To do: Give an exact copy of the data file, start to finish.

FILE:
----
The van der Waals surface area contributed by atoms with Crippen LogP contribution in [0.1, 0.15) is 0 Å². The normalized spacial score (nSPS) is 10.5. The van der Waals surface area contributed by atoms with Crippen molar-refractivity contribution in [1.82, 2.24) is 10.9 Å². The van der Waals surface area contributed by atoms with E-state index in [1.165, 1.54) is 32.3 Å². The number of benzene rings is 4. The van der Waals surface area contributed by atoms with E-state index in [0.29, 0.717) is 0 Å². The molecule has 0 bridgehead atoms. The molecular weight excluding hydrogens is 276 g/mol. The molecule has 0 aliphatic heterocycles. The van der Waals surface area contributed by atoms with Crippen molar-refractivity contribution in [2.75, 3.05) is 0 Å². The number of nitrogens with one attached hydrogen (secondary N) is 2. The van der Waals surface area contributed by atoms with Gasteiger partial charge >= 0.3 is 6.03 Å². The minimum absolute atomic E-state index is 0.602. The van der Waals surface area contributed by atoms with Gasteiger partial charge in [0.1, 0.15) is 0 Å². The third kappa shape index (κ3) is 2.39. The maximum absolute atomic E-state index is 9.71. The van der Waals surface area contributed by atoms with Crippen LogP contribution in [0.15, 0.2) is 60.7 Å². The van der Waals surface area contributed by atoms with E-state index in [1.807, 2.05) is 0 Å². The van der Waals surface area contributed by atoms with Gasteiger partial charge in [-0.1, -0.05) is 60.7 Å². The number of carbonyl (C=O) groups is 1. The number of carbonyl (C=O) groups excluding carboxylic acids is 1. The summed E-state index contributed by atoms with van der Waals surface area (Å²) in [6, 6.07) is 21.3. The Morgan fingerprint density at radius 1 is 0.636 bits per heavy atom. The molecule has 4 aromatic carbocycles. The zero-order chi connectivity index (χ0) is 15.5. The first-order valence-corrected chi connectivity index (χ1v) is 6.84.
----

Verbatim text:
The van der Waals surface area contributed by atoms with Crippen LogP contribution in [0.1, 0.15) is 0 Å². The normalized spacial score (nSPS) is 10.5. The van der Waals surface area contributed by atoms with Crippen molar-refractivity contribution in [1.82, 2.24) is 10.9 Å². The van der Waals surface area contributed by atoms with E-state index in [1.165, 1.54) is 32.3 Å². The number of benzene rings is 4. The van der Waals surface area contributed by atoms with E-state index in [0.29, 0.717) is 0 Å². The molecule has 0 bridgehead atoms. The molecular weight excluding hydrogens is 276 g/mol. The molecule has 0 aliphatic heterocycles. The van der Waals surface area contributed by atoms with Crippen molar-refractivity contribution in [2.75, 3.05) is 0 Å². The number of nitrogens with one attached hydrogen (secondary N) is 2. The van der Waals surface area contributed by atoms with Gasteiger partial charge >= 0.3 is 6.03 Å². The minimum absolute atomic E-state index is 0.602. The van der Waals surface area contributed by atoms with Gasteiger partial charge in [0.1, 0.15) is 0 Å². The third kappa shape index (κ3) is 2.39. The maximum absolute atomic E-state index is 9.71. The van der Waals surface area contributed by atoms with Crippen LogP contribution in [0.15, 0.2) is 60.7 Å². The van der Waals surface area contributed by atoms with E-state index in [1.807, 2.05) is 0 Å². The van der Waals surface area contributed by atoms with Gasteiger partial charge in [-0.1, -0.05) is 60.7 Å². The number of carbonyl (C=O) groups is 1. The number of carbonyl (C=O) groups excluding carboxylic acids is 1. The summed E-state index contributed by atoms with van der Waals surface area (Å²) in [6, 6.07) is 21.3. The Morgan fingerprint density at radius 1 is 0.636 bits per heavy atom. The molecule has 4 aromatic carbocycles. The zero-order chi connectivity index (χ0) is 15.5. The first-order valence-corrected chi connectivity index (χ1v) is 6.84.